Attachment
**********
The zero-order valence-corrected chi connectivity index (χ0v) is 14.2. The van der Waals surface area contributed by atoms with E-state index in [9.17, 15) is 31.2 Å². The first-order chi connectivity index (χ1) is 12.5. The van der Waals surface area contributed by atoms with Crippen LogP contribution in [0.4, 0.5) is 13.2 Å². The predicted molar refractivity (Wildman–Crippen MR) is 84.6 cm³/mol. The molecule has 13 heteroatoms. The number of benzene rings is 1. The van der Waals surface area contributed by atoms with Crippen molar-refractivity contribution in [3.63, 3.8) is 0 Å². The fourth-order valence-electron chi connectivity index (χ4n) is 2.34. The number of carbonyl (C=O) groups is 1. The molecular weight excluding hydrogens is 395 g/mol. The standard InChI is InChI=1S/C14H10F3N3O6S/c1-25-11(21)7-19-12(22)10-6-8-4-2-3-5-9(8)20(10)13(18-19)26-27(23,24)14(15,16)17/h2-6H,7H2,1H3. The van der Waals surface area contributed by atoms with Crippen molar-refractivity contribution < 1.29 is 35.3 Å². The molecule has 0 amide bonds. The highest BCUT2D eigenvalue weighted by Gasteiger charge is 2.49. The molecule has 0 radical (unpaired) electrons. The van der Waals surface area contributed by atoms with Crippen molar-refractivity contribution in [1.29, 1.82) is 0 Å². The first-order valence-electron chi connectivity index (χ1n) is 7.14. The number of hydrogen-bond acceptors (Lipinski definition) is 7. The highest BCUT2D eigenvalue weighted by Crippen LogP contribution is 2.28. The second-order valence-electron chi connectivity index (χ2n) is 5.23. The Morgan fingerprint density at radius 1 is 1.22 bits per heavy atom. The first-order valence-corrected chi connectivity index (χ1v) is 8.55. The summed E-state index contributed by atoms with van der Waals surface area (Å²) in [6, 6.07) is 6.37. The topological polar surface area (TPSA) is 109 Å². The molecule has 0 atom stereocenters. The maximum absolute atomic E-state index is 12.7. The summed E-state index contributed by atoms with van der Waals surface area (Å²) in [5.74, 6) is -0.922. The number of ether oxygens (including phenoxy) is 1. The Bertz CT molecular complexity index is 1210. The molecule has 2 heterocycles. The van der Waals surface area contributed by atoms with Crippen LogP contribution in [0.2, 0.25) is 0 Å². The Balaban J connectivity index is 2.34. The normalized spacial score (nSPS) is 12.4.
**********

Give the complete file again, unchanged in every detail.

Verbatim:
The zero-order valence-corrected chi connectivity index (χ0v) is 14.2. The van der Waals surface area contributed by atoms with E-state index in [9.17, 15) is 31.2 Å². The first-order chi connectivity index (χ1) is 12.5. The van der Waals surface area contributed by atoms with Crippen LogP contribution in [0.4, 0.5) is 13.2 Å². The predicted molar refractivity (Wildman–Crippen MR) is 84.6 cm³/mol. The molecule has 13 heteroatoms. The number of benzene rings is 1. The van der Waals surface area contributed by atoms with Crippen molar-refractivity contribution in [3.63, 3.8) is 0 Å². The fourth-order valence-electron chi connectivity index (χ4n) is 2.34. The number of carbonyl (C=O) groups is 1. The molecular weight excluding hydrogens is 395 g/mol. The standard InChI is InChI=1S/C14H10F3N3O6S/c1-25-11(21)7-19-12(22)10-6-8-4-2-3-5-9(8)20(10)13(18-19)26-27(23,24)14(15,16)17/h2-6H,7H2,1H3. The van der Waals surface area contributed by atoms with Crippen molar-refractivity contribution < 1.29 is 35.3 Å². The molecule has 0 amide bonds. The highest BCUT2D eigenvalue weighted by Gasteiger charge is 2.49. The molecule has 0 radical (unpaired) electrons. The van der Waals surface area contributed by atoms with Crippen molar-refractivity contribution in [1.29, 1.82) is 0 Å². The first-order valence-electron chi connectivity index (χ1n) is 7.14. The number of hydrogen-bond acceptors (Lipinski definition) is 7. The highest BCUT2D eigenvalue weighted by Crippen LogP contribution is 2.28. The second-order valence-electron chi connectivity index (χ2n) is 5.23. The Morgan fingerprint density at radius 1 is 1.22 bits per heavy atom. The first-order valence-corrected chi connectivity index (χ1v) is 8.55. The summed E-state index contributed by atoms with van der Waals surface area (Å²) in [6, 6.07) is 6.37. The topological polar surface area (TPSA) is 109 Å². The molecule has 0 atom stereocenters. The maximum absolute atomic E-state index is 12.7. The summed E-state index contributed by atoms with van der Waals surface area (Å²) in [5.74, 6) is -0.922. The number of ether oxygens (including phenoxy) is 1. The Bertz CT molecular complexity index is 1210. The molecule has 2 heterocycles. The van der Waals surface area contributed by atoms with Crippen LogP contribution in [0.2, 0.25) is 0 Å². The Balaban J connectivity index is 2.34. The normalized spacial score (nSPS) is 12.4.